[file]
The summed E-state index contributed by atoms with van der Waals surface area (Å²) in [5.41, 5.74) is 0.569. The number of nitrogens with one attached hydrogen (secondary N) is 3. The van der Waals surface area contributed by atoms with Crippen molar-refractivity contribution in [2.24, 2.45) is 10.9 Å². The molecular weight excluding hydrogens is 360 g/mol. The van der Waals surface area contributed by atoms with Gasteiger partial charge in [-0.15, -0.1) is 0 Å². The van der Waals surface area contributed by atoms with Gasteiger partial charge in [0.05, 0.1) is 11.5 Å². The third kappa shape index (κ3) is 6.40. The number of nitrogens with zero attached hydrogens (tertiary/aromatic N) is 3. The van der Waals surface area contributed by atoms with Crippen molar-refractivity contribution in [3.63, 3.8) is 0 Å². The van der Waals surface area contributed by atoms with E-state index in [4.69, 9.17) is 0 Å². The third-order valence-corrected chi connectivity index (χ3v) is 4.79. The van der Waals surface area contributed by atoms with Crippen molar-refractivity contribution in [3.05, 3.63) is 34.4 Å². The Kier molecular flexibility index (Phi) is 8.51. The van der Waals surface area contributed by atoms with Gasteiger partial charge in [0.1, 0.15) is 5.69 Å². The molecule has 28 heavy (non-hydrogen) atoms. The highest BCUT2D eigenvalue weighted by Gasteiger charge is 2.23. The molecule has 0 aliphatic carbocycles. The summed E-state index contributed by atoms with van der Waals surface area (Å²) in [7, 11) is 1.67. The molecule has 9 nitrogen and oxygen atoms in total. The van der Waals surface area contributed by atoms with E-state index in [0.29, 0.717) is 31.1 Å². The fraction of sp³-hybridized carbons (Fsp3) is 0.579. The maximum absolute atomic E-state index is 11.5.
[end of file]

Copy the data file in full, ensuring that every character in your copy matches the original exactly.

The summed E-state index contributed by atoms with van der Waals surface area (Å²) in [5.41, 5.74) is 0.569. The number of nitrogens with one attached hydrogen (secondary N) is 3. The van der Waals surface area contributed by atoms with Crippen molar-refractivity contribution in [2.24, 2.45) is 10.9 Å². The molecular weight excluding hydrogens is 360 g/mol. The van der Waals surface area contributed by atoms with Gasteiger partial charge in [-0.15, -0.1) is 0 Å². The van der Waals surface area contributed by atoms with Gasteiger partial charge in [0.05, 0.1) is 11.5 Å². The third kappa shape index (κ3) is 6.40. The number of nitrogens with zero attached hydrogens (tertiary/aromatic N) is 3. The van der Waals surface area contributed by atoms with Crippen molar-refractivity contribution in [3.63, 3.8) is 0 Å². The van der Waals surface area contributed by atoms with E-state index in [4.69, 9.17) is 0 Å². The third-order valence-corrected chi connectivity index (χ3v) is 4.79. The van der Waals surface area contributed by atoms with Crippen molar-refractivity contribution in [3.05, 3.63) is 34.4 Å². The Kier molecular flexibility index (Phi) is 8.51. The van der Waals surface area contributed by atoms with Gasteiger partial charge in [0.1, 0.15) is 5.69 Å². The molecule has 28 heavy (non-hydrogen) atoms. The highest BCUT2D eigenvalue weighted by Gasteiger charge is 2.23. The molecule has 0 aliphatic carbocycles. The summed E-state index contributed by atoms with van der Waals surface area (Å²) in [7, 11) is 1.67. The molecule has 9 nitrogen and oxygen atoms in total. The van der Waals surface area contributed by atoms with E-state index in [0.29, 0.717) is 31.1 Å². The fraction of sp³-hybridized carbons (Fsp3) is 0.579. The maximum absolute atomic E-state index is 11.5.